Daniel Boucher

in Buddhism

ISBN: 9780195393521
Published online August 2011 | | DOI:

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The origin, nature, organization, and influence of the collection of Buddhist movements subsumed under the label “Mahayana” (Great Vehicle) have long been a matter of scholarly and insider debate. The Mahayana is most essentially thought to be characterized by a commitment to the bodhisattva path along with an acceptance of the canonical authority of at least a certain number of Mahayana texts. Scholarly consensus has generally dated the appearance of this movement to roughly the 1st century bce, and, since the late 20th century, the finds of Mahayana texts in Gāndhārī Prakrit from northern Pakistan, datable to the first two centuries ce, makes this date all the more likely. These movements are generally believed to have started as a loose confederation of small monastic fraternities within mainstream environments and to have remained very much a minority for the first several hundred years. The Mahayana appears prominently in the epigraphical and art-historical record around the 5th century ce and becomes increasingly mainstreamed within Indian monastic culture thereafter. Much of its most profound influence, however, took place outside India, particularly in Tibet and East Asia.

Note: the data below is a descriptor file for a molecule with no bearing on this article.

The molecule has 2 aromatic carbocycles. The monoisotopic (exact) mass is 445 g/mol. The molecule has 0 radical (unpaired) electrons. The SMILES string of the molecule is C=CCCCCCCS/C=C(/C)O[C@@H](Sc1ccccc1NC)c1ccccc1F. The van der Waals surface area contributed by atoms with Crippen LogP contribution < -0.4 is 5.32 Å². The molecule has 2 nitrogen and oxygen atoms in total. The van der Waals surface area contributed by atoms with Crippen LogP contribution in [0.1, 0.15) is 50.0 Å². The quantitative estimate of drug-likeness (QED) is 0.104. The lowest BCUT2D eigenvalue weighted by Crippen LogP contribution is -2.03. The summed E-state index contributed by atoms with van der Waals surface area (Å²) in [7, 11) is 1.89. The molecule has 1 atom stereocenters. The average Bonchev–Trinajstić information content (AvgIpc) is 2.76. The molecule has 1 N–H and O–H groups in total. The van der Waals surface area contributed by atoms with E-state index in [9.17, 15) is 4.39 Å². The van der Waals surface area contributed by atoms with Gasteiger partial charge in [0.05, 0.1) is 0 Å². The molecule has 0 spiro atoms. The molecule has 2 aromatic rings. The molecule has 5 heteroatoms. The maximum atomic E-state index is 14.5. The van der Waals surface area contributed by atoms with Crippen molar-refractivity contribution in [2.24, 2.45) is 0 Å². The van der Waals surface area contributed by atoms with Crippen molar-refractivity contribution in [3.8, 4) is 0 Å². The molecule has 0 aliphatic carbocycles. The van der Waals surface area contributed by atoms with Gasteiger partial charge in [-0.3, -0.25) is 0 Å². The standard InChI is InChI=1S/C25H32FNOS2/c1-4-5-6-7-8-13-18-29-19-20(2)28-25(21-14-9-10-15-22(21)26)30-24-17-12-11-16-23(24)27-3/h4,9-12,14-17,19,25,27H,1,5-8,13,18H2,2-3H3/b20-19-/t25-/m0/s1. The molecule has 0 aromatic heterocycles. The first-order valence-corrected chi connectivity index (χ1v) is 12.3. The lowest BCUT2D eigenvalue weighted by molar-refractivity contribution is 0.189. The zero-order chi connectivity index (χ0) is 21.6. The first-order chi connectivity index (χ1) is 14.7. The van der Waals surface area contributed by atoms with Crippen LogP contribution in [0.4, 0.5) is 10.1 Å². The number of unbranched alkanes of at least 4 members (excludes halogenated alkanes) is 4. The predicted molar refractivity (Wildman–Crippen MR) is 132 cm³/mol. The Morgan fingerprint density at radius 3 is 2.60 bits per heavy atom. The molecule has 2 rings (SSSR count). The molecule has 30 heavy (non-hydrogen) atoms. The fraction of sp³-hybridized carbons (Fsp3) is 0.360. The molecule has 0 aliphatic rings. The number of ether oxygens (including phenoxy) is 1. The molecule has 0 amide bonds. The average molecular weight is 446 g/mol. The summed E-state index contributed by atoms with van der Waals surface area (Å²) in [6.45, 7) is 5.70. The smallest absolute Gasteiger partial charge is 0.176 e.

Article.  10741 words. 

Subjects: Buddhism ; Tibetan Buddhism ; Zen Buddhism

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